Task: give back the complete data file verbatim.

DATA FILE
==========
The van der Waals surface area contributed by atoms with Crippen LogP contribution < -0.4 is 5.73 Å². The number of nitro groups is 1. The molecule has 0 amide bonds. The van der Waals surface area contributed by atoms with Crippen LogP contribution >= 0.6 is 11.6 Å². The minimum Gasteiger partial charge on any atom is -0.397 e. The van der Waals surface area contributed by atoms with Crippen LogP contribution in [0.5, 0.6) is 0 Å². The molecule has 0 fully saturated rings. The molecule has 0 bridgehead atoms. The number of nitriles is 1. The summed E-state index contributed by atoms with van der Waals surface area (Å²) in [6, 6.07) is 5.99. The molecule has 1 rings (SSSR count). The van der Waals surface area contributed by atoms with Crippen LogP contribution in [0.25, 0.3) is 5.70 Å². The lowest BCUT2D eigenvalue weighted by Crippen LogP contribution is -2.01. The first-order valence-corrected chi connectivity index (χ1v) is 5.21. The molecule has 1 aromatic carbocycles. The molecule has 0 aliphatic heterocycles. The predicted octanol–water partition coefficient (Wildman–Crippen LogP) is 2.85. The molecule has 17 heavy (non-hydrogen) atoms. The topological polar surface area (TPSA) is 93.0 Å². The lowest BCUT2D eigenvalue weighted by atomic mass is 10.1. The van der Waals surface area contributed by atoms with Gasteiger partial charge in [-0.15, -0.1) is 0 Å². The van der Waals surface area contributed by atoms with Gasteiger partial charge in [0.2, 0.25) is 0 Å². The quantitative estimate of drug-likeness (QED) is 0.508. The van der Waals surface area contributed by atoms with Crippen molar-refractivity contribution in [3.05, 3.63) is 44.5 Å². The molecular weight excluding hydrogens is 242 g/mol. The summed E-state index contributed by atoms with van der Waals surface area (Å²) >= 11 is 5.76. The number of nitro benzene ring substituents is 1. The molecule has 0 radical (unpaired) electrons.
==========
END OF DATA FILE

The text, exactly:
The van der Waals surface area contributed by atoms with Crippen LogP contribution < -0.4 is 5.73 Å². The number of nitro groups is 1. The molecule has 0 amide bonds. The van der Waals surface area contributed by atoms with Crippen LogP contribution >= 0.6 is 11.6 Å². The minimum Gasteiger partial charge on any atom is -0.397 e. The van der Waals surface area contributed by atoms with Crippen LogP contribution in [0.5, 0.6) is 0 Å². The molecule has 0 fully saturated rings. The molecule has 0 bridgehead atoms. The number of nitriles is 1. The summed E-state index contributed by atoms with van der Waals surface area (Å²) in [6, 6.07) is 5.99. The molecule has 1 rings (SSSR count). The van der Waals surface area contributed by atoms with Crippen LogP contribution in [0.25, 0.3) is 5.70 Å². The lowest BCUT2D eigenvalue weighted by Crippen LogP contribution is -2.01. The first-order valence-corrected chi connectivity index (χ1v) is 5.21. The molecule has 1 aromatic carbocycles. The molecule has 0 aliphatic heterocycles. The predicted octanol–water partition coefficient (Wildman–Crippen LogP) is 2.85. The molecule has 17 heavy (non-hydrogen) atoms. The topological polar surface area (TPSA) is 93.0 Å². The lowest BCUT2D eigenvalue weighted by atomic mass is 10.1. The van der Waals surface area contributed by atoms with Gasteiger partial charge in [-0.15, -0.1) is 0 Å². The van der Waals surface area contributed by atoms with Gasteiger partial charge in [0.2, 0.25) is 0 Å². The quantitative estimate of drug-likeness (QED) is 0.508. The van der Waals surface area contributed by atoms with Crippen molar-refractivity contribution in [3.05, 3.63) is 44.5 Å². The molecular weight excluding hydrogens is 242 g/mol. The summed E-state index contributed by atoms with van der Waals surface area (Å²) >= 11 is 5.76. The number of nitro benzene ring substituents is 1. The molecule has 0 radical (unpaired) electrons.